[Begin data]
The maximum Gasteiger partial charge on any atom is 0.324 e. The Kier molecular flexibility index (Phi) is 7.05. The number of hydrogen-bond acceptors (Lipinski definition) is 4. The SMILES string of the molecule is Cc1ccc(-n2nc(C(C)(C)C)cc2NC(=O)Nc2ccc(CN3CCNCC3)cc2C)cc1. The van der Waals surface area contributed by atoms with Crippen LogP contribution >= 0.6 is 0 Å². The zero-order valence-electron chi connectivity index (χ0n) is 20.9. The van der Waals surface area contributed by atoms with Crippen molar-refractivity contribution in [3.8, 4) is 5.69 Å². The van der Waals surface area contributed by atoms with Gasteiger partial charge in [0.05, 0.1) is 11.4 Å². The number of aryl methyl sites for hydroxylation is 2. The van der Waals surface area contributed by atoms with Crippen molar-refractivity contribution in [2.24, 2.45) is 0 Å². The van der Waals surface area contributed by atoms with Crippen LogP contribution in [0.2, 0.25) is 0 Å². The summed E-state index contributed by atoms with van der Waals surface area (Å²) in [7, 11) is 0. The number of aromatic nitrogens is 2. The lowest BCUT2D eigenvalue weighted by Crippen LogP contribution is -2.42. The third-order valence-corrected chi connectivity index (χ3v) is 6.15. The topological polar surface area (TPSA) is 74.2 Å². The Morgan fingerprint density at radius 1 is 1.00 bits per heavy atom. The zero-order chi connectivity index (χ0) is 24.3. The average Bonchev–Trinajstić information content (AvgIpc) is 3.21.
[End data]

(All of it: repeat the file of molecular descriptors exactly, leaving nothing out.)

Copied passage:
The maximum Gasteiger partial charge on any atom is 0.324 e. The Kier molecular flexibility index (Phi) is 7.05. The number of hydrogen-bond acceptors (Lipinski definition) is 4. The SMILES string of the molecule is Cc1ccc(-n2nc(C(C)(C)C)cc2NC(=O)Nc2ccc(CN3CCNCC3)cc2C)cc1. The van der Waals surface area contributed by atoms with Crippen LogP contribution >= 0.6 is 0 Å². The zero-order valence-electron chi connectivity index (χ0n) is 20.9. The van der Waals surface area contributed by atoms with Crippen molar-refractivity contribution in [3.8, 4) is 5.69 Å². The van der Waals surface area contributed by atoms with Gasteiger partial charge in [0.05, 0.1) is 11.4 Å². The number of aryl methyl sites for hydroxylation is 2. The van der Waals surface area contributed by atoms with Crippen molar-refractivity contribution in [2.24, 2.45) is 0 Å². The van der Waals surface area contributed by atoms with Crippen LogP contribution in [0.2, 0.25) is 0 Å². The summed E-state index contributed by atoms with van der Waals surface area (Å²) in [7, 11) is 0. The number of aromatic nitrogens is 2. The lowest BCUT2D eigenvalue weighted by Crippen LogP contribution is -2.42. The third-order valence-corrected chi connectivity index (χ3v) is 6.15. The topological polar surface area (TPSA) is 74.2 Å². The Morgan fingerprint density at radius 1 is 1.00 bits per heavy atom. The zero-order chi connectivity index (χ0) is 24.3. The average Bonchev–Trinajstić information content (AvgIpc) is 3.21.